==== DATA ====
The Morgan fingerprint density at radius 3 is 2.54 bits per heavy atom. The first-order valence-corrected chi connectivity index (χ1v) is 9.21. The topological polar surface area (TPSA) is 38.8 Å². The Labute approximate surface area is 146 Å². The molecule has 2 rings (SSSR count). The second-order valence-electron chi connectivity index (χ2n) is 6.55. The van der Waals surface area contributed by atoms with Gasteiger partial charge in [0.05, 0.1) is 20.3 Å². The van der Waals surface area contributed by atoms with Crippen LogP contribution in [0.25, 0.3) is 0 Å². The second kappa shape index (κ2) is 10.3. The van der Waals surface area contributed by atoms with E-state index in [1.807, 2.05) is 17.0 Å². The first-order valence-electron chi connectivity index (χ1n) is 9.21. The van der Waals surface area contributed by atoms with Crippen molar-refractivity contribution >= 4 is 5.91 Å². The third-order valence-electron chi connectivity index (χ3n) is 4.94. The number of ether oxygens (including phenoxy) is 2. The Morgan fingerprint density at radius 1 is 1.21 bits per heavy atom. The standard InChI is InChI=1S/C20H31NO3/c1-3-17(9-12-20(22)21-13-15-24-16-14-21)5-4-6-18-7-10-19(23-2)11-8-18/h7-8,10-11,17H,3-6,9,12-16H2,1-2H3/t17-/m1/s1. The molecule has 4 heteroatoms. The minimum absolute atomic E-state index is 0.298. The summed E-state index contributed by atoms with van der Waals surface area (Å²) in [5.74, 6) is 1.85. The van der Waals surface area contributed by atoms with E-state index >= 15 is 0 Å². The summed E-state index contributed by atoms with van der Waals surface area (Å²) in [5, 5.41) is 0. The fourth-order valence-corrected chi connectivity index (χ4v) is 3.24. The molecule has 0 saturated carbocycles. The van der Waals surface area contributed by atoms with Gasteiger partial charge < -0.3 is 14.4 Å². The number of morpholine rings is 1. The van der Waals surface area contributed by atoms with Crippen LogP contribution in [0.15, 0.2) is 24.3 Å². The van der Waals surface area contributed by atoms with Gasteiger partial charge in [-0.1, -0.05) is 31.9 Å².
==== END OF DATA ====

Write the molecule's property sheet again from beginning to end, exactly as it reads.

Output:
The Morgan fingerprint density at radius 3 is 2.54 bits per heavy atom. The first-order valence-corrected chi connectivity index (χ1v) is 9.21. The topological polar surface area (TPSA) is 38.8 Å². The Labute approximate surface area is 146 Å². The molecule has 2 rings (SSSR count). The second-order valence-electron chi connectivity index (χ2n) is 6.55. The van der Waals surface area contributed by atoms with Gasteiger partial charge in [0.05, 0.1) is 20.3 Å². The van der Waals surface area contributed by atoms with Crippen LogP contribution in [0.25, 0.3) is 0 Å². The second kappa shape index (κ2) is 10.3. The van der Waals surface area contributed by atoms with E-state index in [1.807, 2.05) is 17.0 Å². The first-order valence-electron chi connectivity index (χ1n) is 9.21. The van der Waals surface area contributed by atoms with Crippen molar-refractivity contribution >= 4 is 5.91 Å². The third-order valence-electron chi connectivity index (χ3n) is 4.94. The number of ether oxygens (including phenoxy) is 2. The Morgan fingerprint density at radius 1 is 1.21 bits per heavy atom. The standard InChI is InChI=1S/C20H31NO3/c1-3-17(9-12-20(22)21-13-15-24-16-14-21)5-4-6-18-7-10-19(23-2)11-8-18/h7-8,10-11,17H,3-6,9,12-16H2,1-2H3/t17-/m1/s1. The molecule has 4 heteroatoms. The minimum absolute atomic E-state index is 0.298. The summed E-state index contributed by atoms with van der Waals surface area (Å²) in [5.74, 6) is 1.85. The van der Waals surface area contributed by atoms with E-state index >= 15 is 0 Å². The summed E-state index contributed by atoms with van der Waals surface area (Å²) in [5, 5.41) is 0. The fourth-order valence-corrected chi connectivity index (χ4v) is 3.24. The molecule has 0 saturated carbocycles. The van der Waals surface area contributed by atoms with Gasteiger partial charge < -0.3 is 14.4 Å². The number of morpholine rings is 1. The van der Waals surface area contributed by atoms with Crippen LogP contribution in [0.15, 0.2) is 24.3 Å². The van der Waals surface area contributed by atoms with Gasteiger partial charge in [-0.1, -0.05) is 31.9 Å².